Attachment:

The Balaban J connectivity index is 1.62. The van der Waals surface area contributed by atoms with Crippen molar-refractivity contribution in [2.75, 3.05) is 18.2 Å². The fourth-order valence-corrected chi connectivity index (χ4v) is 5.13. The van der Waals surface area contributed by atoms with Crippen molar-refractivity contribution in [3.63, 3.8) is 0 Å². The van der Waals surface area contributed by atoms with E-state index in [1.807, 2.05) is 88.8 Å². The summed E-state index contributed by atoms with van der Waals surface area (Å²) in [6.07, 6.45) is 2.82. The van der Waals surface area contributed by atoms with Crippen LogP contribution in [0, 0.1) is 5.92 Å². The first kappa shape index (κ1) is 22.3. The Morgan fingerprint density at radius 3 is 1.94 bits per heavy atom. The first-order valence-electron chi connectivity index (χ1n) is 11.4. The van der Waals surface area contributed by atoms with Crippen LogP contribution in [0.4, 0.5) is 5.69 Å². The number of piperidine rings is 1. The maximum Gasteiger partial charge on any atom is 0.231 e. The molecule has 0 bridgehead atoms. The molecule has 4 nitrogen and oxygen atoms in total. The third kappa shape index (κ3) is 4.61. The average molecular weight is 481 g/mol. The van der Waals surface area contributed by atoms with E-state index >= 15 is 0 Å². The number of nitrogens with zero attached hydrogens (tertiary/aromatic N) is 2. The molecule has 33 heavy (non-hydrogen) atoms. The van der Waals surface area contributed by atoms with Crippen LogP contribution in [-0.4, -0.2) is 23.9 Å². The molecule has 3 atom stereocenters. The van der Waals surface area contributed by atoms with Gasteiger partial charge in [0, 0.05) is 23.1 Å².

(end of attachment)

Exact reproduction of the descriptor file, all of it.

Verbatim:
The Balaban J connectivity index is 1.62. The van der Waals surface area contributed by atoms with Crippen molar-refractivity contribution in [2.75, 3.05) is 18.2 Å². The fourth-order valence-corrected chi connectivity index (χ4v) is 5.13. The van der Waals surface area contributed by atoms with Crippen molar-refractivity contribution in [3.63, 3.8) is 0 Å². The van der Waals surface area contributed by atoms with E-state index in [1.807, 2.05) is 88.8 Å². The summed E-state index contributed by atoms with van der Waals surface area (Å²) in [6.07, 6.45) is 2.82. The van der Waals surface area contributed by atoms with Crippen LogP contribution in [0, 0.1) is 5.92 Å². The first kappa shape index (κ1) is 22.3. The Morgan fingerprint density at radius 3 is 1.94 bits per heavy atom. The first-order valence-electron chi connectivity index (χ1n) is 11.4. The van der Waals surface area contributed by atoms with Crippen LogP contribution in [0.4, 0.5) is 5.69 Å². The number of piperidine rings is 1. The maximum Gasteiger partial charge on any atom is 0.231 e. The molecule has 0 bridgehead atoms. The molecule has 4 nitrogen and oxygen atoms in total. The third kappa shape index (κ3) is 4.61. The average molecular weight is 481 g/mol. The van der Waals surface area contributed by atoms with E-state index >= 15 is 0 Å². The number of nitrogens with zero attached hydrogens (tertiary/aromatic N) is 2. The molecule has 33 heavy (non-hydrogen) atoms. The van der Waals surface area contributed by atoms with Crippen LogP contribution in [-0.4, -0.2) is 23.9 Å². The molecule has 3 atom stereocenters. The van der Waals surface area contributed by atoms with Gasteiger partial charge in [0, 0.05) is 23.1 Å².